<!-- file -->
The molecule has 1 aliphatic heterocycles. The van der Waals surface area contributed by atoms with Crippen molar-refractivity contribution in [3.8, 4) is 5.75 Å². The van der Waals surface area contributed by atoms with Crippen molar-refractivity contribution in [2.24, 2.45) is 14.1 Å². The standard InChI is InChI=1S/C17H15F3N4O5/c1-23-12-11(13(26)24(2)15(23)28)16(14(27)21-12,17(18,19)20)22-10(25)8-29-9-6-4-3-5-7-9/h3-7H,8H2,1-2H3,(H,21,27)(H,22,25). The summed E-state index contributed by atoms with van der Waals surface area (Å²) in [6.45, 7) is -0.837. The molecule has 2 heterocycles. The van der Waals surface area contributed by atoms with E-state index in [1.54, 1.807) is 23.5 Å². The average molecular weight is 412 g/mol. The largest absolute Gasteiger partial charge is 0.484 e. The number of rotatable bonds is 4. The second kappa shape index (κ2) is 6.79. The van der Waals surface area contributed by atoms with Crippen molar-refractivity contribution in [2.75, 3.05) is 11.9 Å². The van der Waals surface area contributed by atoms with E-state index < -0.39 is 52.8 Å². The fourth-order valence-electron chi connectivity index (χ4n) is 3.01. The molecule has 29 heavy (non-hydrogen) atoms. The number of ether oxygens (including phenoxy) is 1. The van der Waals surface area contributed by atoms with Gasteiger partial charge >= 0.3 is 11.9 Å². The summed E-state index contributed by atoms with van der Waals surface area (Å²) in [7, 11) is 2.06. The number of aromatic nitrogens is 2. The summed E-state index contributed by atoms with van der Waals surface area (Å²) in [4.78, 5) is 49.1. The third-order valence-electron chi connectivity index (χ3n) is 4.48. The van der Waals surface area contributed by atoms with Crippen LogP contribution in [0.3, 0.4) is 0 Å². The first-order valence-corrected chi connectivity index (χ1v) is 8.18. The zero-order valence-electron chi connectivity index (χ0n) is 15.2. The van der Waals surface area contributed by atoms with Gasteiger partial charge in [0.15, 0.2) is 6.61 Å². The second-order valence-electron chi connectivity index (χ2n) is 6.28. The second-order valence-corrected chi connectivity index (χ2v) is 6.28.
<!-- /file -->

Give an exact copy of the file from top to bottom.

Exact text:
The molecule has 1 aliphatic heterocycles. The van der Waals surface area contributed by atoms with Crippen molar-refractivity contribution in [3.8, 4) is 5.75 Å². The van der Waals surface area contributed by atoms with Crippen molar-refractivity contribution in [2.24, 2.45) is 14.1 Å². The standard InChI is InChI=1S/C17H15F3N4O5/c1-23-12-11(13(26)24(2)15(23)28)16(14(27)21-12,17(18,19)20)22-10(25)8-29-9-6-4-3-5-7-9/h3-7H,8H2,1-2H3,(H,21,27)(H,22,25). The summed E-state index contributed by atoms with van der Waals surface area (Å²) in [6.45, 7) is -0.837. The molecule has 2 heterocycles. The van der Waals surface area contributed by atoms with E-state index in [1.54, 1.807) is 23.5 Å². The average molecular weight is 412 g/mol. The largest absolute Gasteiger partial charge is 0.484 e. The number of rotatable bonds is 4. The second kappa shape index (κ2) is 6.79. The van der Waals surface area contributed by atoms with Crippen molar-refractivity contribution in [2.75, 3.05) is 11.9 Å². The van der Waals surface area contributed by atoms with E-state index < -0.39 is 52.8 Å². The fourth-order valence-electron chi connectivity index (χ4n) is 3.01. The molecule has 29 heavy (non-hydrogen) atoms. The number of ether oxygens (including phenoxy) is 1. The van der Waals surface area contributed by atoms with Gasteiger partial charge >= 0.3 is 11.9 Å². The summed E-state index contributed by atoms with van der Waals surface area (Å²) in [7, 11) is 2.06. The number of aromatic nitrogens is 2. The summed E-state index contributed by atoms with van der Waals surface area (Å²) in [4.78, 5) is 49.1. The third-order valence-electron chi connectivity index (χ3n) is 4.48. The van der Waals surface area contributed by atoms with Crippen LogP contribution in [0.3, 0.4) is 0 Å². The first-order valence-corrected chi connectivity index (χ1v) is 8.18. The zero-order valence-electron chi connectivity index (χ0n) is 15.2. The van der Waals surface area contributed by atoms with Gasteiger partial charge in [0.15, 0.2) is 6.61 Å². The second-order valence-electron chi connectivity index (χ2n) is 6.28. The second-order valence-corrected chi connectivity index (χ2v) is 6.28.